To celebrate 60 years, the Office of Health Economics (OHE) launched a prize to promote original thinking and solve critical problems in health economics. The inaugural winner, Professor Aidan Hollis, University of Calgary, was announced at a Prize Ceremony last night at the Royal Society of Chemistry.
Entrants were asked to tackle a question widely discussed within health economics and highly relevant for ensuring patients are able to receive the latest treatments: ‘Can we design a system to generate fair prices that balances access and innovation throughout the lifecycle of medicines?’.
Professor Hollis’ winning entry proposed a novel solution where the price paid is not directly tied to the reward that the innovator of a medicine receives. This could increase access, even for poorer individuals or countries. Because this approach would work better for some type of pharmaceutical innovation than others, the system would be an optional alternative to the way that prices are currently set and reimbursements are agreed.
Responding to his win, Professor Aidan Hollis, University of Calgary, said:
“It is an amazing honour to be the winner of the first OHE Policy Innovation Prize. Supporting innovation in and access to new pharmaceuticals is one of the most important challenges our society faces. I hope this win helps stimulate greater discussion on the role de-linked reward payments could have in how we reimburse medicines in the future.”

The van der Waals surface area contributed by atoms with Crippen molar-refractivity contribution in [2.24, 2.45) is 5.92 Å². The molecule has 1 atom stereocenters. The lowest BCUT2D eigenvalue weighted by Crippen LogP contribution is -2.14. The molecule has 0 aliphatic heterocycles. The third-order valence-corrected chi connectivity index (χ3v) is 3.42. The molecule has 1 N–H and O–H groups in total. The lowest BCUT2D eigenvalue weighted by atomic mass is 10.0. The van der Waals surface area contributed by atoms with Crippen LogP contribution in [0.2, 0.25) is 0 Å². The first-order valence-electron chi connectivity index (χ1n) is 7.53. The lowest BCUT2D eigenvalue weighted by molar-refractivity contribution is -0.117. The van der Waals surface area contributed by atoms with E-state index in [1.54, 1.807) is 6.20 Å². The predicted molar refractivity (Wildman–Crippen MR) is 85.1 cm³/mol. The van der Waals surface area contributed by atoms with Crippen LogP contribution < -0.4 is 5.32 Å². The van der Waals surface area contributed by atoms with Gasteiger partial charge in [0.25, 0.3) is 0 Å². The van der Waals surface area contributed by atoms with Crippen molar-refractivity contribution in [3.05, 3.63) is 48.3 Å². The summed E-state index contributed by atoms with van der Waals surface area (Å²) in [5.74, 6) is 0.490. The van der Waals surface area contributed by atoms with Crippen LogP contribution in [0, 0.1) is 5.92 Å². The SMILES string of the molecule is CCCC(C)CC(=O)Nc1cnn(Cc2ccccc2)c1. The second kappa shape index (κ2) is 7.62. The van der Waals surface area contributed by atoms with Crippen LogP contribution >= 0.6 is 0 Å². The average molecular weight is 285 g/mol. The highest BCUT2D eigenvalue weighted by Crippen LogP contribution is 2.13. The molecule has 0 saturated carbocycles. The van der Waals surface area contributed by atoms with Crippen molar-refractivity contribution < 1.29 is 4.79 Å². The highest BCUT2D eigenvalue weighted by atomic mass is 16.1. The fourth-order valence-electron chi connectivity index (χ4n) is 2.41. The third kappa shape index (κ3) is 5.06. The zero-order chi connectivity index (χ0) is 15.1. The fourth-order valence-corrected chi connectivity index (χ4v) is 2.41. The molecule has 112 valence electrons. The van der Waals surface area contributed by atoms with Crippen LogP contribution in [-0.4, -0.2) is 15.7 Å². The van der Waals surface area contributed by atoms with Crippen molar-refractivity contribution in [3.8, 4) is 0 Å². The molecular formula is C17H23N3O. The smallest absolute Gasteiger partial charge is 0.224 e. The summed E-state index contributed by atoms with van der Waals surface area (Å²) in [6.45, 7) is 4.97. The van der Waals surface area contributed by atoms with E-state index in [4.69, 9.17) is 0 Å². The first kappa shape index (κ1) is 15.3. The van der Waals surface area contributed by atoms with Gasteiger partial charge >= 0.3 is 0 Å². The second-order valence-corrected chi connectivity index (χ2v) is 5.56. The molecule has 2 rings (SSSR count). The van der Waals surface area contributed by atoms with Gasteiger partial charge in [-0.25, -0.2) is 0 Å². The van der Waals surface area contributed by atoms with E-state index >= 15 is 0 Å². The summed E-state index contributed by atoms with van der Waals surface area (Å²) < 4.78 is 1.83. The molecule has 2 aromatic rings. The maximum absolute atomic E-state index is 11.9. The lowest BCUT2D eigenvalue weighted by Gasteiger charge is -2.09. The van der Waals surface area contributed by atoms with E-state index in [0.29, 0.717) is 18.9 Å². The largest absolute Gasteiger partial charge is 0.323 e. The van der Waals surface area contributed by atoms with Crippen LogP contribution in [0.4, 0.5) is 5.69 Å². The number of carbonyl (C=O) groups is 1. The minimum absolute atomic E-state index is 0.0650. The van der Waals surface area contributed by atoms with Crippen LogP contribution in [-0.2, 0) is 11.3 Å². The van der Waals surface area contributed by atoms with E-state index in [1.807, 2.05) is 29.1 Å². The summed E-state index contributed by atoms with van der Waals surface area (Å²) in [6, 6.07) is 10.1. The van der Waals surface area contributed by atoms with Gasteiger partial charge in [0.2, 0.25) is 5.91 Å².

Commenting on the winner, Anita Charlesworth, Chair of the Judging Panel, said:
“Highly-priced but potentially curative gene therapies could bring huge benefits for patients. But they also make balancing incentivising innovation and health system sustainability an ever greater challenge. Professor Hollis’ proposed solution impressed the judges with its blend of theoretical elegance, simplicity, and pragmatism.”
Professor Graham Cookson, OHE’s Chief Executive and also a Judge, added:
“We were delighted with the range and quality of submissions received. And whilst Professor Hollis’ was a clear winner we had three other excellent finalists. Considering their ideas together highlights that a critical piece of the puzzle is still to be fully defined, identifying a ‘fair’ reward. We’re looking forward to exploring these ideas further, from a range of perspectives, through 2023 and beyond.”
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